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Reducing World-Wide Dependence on Fossil Fuels

August 27, 2014

Author: Isidoro Tapia, WG’15

In his 2006 State of the Union Address, President George W. Bush coined the term “addiction to oil” to describe America’s reliance on fossil fuel-based technologies: “Keeping America competitive requires affordable energy. And here we have a serious problem: America is addicted to oil, which is often imported from unstable parts of the world.”

In his reelection speech in 2012, President Barack Obama announced that U.S. had begun “freeing ourselves from foreign oil”.

What happened in between? A combination of events paved the way for a tremendous shift in public policy: a financial and economic crisis with no precedents since the Great Depression in the 1930s, a dramatic increase in the price of oil, which hit an all-time record of $147 a barrel in June of 2008, and the increasing evidence of the impact of energy-intensive patterns of growth on climate change.

Given the complexity of the energy sector, a single strategy is not enough to reduce dependence on fossil fuels. Consequently, mutually reinforcing responses as the development of natural gas from shale deposits, the massive deployment of mature clean technologies like solar and wind, or new innovation efforts on technologies and market solutions, like the Energy Service Companies (ESCOs), complement each other in the transition toward a new, cleaner and more efficient energy model.

These global efforts find support in The Multilateral Investment Guarantee Agency of the World Bank Group (MIGA), which provides political risk insurance and credit enhancement products to private investors and lenders that support development efforts around the world.

One example of how this dependence on fossil fuels affects humans across the world is the case of Nicaragua. Nicaragua is the country in Central America with the lowest electricity generation per capita, the lowest percentage of population with access to electricity, and the highest dependence on oil for electricity generation. In 2006, the country suffered a very serious energy crisis, with up to 12-hour blackouts that affected virtually the whole country, disrupting the economy and hitting the population.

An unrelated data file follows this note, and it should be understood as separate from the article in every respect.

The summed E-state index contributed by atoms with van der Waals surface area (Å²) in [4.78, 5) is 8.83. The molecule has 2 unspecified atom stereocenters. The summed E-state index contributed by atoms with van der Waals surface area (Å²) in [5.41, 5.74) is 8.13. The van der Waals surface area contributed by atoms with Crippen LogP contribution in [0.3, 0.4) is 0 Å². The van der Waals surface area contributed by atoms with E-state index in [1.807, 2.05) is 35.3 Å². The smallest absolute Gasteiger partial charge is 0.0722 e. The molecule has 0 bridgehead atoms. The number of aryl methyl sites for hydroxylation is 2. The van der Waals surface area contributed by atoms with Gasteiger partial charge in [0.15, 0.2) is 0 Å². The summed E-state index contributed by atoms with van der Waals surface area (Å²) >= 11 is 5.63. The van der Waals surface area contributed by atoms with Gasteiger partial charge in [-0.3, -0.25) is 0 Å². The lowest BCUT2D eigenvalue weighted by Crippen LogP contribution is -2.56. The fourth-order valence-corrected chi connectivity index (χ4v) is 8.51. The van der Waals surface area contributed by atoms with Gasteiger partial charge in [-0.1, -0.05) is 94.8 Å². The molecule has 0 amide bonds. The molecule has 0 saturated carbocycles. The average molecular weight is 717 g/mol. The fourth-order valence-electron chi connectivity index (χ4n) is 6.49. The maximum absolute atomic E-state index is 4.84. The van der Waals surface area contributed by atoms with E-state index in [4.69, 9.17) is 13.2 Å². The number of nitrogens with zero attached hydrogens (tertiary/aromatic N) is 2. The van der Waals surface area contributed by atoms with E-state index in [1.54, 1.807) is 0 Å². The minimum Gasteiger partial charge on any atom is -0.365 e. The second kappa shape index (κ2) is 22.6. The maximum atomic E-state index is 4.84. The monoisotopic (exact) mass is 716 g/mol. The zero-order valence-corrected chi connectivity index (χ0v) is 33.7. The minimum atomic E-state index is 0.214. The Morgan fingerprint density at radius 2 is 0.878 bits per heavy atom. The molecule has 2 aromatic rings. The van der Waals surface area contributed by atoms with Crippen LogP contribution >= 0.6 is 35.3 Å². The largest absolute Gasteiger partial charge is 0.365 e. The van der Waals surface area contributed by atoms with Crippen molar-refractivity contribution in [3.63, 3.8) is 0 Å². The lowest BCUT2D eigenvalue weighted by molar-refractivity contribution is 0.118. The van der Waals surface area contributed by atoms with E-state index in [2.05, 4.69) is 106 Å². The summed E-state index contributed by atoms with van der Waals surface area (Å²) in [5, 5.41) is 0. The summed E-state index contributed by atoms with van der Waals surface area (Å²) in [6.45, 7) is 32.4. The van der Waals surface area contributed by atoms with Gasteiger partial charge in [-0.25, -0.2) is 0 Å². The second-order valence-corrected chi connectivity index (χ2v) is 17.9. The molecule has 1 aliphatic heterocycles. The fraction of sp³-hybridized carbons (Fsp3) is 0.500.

After the electricity crisis in 2006, Nicaragua decided to pursue renewable energies not only for environmental reasons but also because of the reliability of wind as a source of primary energy. Nicaragua has one of the most aggressive renewable energy goals in the world — it intends to have 94% of its electricity come from renewable energy by 2017. As it is widely accepted, the crisis was primarily due to a heavy reliance on foreign oil. Reducing this over-reliance from 70% to 6% by the development of renewable energy infrastructure, intends to enhance the reliability of the electricity system.

MIGA is supporting renewable energy in Nicaragua through a guarantee backing an investment in Eolo de Nicaragua S.A., a 44-megawatt wind farm in Rivas province. This wind farm decreases greenhouse gas emissions, addresses the need for additional generation capacity in the country, and reduces the cost of electricity for the country. MIGA’s guarantees of $16.3 million for a period of up to 20 years cover an equity investment by Globeleq Mesoamérica Energy (Wind) Limited (GME Wind) of Bermuda.

Simultaneously, private investments in the Nicaraguan energy sector can help boost its economic and environmental sustainability. MIGA’s political risk insurance mitigates the perceived risks to the project, and as such, the guarantees were a critical component for the investor to move the investment forward.

Sometimes, wind energy is perceived to be an intermittent and unreliable source of electricity. On the contrary, after many years of experience across the world, wind availability has proven to be very predictable. As Eolo de Nicaragua evidences, wind energy can contribute to a cleaner, more reliable and efficient model of electricity generation.

Providing a stable and reliable generation of electricity is basic for both human and economic development. Every day activities such as reading or studying are simply not possible without access to electricity. For a family living in a developed country, it is difficult to imagine what night-time is like when switching the lights on after twilight is not possible.

Similarly, many industries are heavy consumers of electricity, and rely on stable sources of generation to keep the factories working. Economic development is virtually impossible in areas without reliable sources of electricity generation. 

 

 

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